Sen. DiZoglio Declares Run for State Auditor, Targets Non-Disclosure Pacts, Baker’s Pandemic Spending

Sen. Diana DiZoglio, right, and Rep. Alyson Sullivan called on Auditor Suzanne Bump to look at non-disclosure agreements during a 2019 press conference at the Statehouse. (Courtesy photograph.)

Sen. Diana DiZoglio of Methuen, who has been at odds with the Senate leadership much of the year, formally said today she will seek the office of state auditor being vacated next year by Suzanne M. Bump.

Bump, the first woman elected to the post, said recently she is not running for a fourth term. DiZoglio, reiterating a theme she has raised in the state senate, said she will audit Gov. Charlie Baker’s pandemic spending.

“The millions of taxpayer dollars spent on no-bid contracts during the failed vaccine rollout requires greater transparency. I will also launch an audit into the tragedy surrounding the Holyoke Soldiers’ Home,” she said in a statement.

DiZoglio, who has criticized Sen. President Karen E. Spilka’s team for not allowing enough time to review legislation, added, “Massachusetts people have too often been left in the dark due to the secretive and inaccessible culture of centralized power on Beacon Hill.”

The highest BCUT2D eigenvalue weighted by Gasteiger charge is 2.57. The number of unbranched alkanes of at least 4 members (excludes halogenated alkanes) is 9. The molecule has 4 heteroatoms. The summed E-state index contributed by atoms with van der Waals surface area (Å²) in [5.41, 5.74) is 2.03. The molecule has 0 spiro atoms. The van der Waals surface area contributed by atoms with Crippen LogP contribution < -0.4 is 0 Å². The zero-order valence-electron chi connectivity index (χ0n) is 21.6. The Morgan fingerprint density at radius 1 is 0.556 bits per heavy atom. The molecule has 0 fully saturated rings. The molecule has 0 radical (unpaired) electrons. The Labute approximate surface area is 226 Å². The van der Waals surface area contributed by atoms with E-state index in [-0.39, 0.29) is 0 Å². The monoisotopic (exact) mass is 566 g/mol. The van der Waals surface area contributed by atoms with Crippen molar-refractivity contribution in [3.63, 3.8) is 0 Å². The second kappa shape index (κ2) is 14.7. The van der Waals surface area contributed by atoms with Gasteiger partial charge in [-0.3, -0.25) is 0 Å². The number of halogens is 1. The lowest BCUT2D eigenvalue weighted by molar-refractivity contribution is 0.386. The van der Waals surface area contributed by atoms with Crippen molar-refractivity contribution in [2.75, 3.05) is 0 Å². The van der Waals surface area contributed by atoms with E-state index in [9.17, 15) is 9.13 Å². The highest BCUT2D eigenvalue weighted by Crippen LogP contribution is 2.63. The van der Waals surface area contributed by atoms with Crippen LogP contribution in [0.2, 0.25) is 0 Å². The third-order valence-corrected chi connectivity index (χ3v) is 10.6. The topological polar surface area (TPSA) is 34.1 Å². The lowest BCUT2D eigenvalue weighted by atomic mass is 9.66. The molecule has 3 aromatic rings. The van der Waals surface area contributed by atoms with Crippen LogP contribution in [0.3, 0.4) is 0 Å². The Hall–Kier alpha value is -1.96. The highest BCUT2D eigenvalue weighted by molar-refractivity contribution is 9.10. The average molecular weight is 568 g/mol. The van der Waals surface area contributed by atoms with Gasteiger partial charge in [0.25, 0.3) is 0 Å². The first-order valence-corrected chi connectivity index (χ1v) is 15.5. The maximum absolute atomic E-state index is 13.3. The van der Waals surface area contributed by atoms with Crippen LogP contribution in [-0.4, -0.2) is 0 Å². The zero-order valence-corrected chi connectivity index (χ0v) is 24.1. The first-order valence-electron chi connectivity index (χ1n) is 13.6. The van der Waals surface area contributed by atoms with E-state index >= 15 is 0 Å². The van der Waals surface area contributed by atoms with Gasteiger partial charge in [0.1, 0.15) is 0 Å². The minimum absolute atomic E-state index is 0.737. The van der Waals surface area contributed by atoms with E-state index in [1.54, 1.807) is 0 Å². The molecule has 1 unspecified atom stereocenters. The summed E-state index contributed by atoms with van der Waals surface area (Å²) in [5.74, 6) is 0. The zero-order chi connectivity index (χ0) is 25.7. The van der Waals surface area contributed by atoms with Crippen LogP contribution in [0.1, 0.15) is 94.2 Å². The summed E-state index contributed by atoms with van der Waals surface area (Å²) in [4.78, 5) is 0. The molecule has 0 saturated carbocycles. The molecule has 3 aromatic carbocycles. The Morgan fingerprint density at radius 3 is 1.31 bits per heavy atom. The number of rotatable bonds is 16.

The second term senator who previously served three terms in the House, said her other priorities include her work to “shine a bright light on the abuse of nondisclosure agreements that have been used by the politically powerful to silence victims about harassment, discrimination and abuse across our government.” During a debate on sexual harassment policies in 2018, DiZoglio broke the non-disclosure agreement she signed years earlier when she was fired as a House aide. She sought a ban the use of public funds for “silencing the complainant or concealing the details related to claims of sexual harassment or assault.”

In 2019, DiZoglio and Rep. Alyson Sullivan, an Abington Republican, called on Bump to report how many non-disclosure agreements exist statewide by branch and agency of government and how much money has been spent on those agreements.

“As a state senator, rather than trying to work within the rules of the powerful Beacon Hill establishment, I have taken it on—fighting for increased transparency, equity, accountability and accessibility for all,” she said in a statement Monday.

Others who have declared their intentions to run for the state auditor’s job are Governor’s Councilor Eileen Duff and Transportation for Massachusetts Director Chris Dempsey.

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